I also love what Eli says, "I've been holding on to it for so long, trying to protect it, that I forgot to live by what the book preaches" (Something like that, forgive me if I can't quote exactly okay because I don't have a didactic memory ;P...). Eli has been so focused on delivering the book to the West that he stayed out of trouble, and that means, not helping people when he knows he should just so he won't get involved in any chaotic fights (though he can't help it sometimes). I guess it happens to us sometimes; we held on to something for so long that we kinda forgot what we were fighting for anymore. Oh well...that's just life. And there are times, God sends someone to help us remember our purpose in life and sets us on the right path again I guess. 

Then there are the negatives. It is pretty obvious that this movie has religious influences in it...hitting you right in the face, it is about Christianity and the theme of faith that comes with every religion. I'm not a very religious person to be honest, though I am proud to say that I respect the most of the teachings of Buddha. I do believe in God(s), and so I'm not Christian or Muslim because I don't believe in one God (but who knows in future?). But right now, since I've been reading too much of Dan Brown's books, I'm really swayed into agreeing with a lot of his rationale when it comes to his debates on religion and faith. Coincidentally or I guess intentionally, there was a scene showing the book "The Da Vinci Code" in the movie, as if mischievously presenting an irony to what the film is about.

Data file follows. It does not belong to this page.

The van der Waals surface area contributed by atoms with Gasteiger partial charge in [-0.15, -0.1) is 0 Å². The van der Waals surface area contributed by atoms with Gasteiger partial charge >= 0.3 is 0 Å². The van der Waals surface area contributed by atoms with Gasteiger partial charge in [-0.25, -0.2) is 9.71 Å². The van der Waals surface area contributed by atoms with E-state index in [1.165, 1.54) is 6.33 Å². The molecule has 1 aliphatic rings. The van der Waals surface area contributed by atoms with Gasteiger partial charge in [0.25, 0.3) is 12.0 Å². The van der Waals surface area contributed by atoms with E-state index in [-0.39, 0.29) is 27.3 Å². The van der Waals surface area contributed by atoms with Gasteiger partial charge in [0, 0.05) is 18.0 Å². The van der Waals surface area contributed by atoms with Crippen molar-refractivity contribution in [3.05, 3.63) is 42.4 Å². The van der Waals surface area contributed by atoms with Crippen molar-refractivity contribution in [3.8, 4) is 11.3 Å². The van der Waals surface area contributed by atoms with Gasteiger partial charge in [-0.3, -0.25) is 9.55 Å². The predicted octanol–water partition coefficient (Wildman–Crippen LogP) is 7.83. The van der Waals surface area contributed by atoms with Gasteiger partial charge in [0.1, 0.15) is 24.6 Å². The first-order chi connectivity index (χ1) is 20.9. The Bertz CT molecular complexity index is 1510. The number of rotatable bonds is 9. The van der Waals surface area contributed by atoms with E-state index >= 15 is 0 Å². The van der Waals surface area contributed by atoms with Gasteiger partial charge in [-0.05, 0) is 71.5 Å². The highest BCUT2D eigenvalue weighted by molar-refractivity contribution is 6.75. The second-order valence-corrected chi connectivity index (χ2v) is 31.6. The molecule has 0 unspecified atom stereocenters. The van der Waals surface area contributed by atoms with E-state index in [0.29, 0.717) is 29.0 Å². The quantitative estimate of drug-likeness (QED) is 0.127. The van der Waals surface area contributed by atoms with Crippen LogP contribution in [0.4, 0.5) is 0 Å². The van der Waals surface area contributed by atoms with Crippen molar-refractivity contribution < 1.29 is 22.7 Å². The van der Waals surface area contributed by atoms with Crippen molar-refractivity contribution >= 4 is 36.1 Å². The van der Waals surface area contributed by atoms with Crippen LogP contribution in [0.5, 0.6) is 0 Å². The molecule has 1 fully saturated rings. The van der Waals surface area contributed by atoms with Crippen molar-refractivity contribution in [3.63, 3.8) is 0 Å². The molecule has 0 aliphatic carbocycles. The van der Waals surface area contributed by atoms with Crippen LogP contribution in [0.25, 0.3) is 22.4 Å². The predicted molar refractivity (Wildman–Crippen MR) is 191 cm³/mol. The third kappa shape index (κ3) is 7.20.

The best is of course to have a balance of spiritual and rational beliefs I guess and that's why I love Dan Brown. He writes from both side of the story - the religious perspective and the rational & scientific perspective, offering readers something to ponder and weigh when it comes to beliefs and faith. But please, I'm not saying that having faith and believing in religion is a bad I do not mean that because if there's one thing I believe in, it is faith. Faith is very important. But we just need to be wise about it.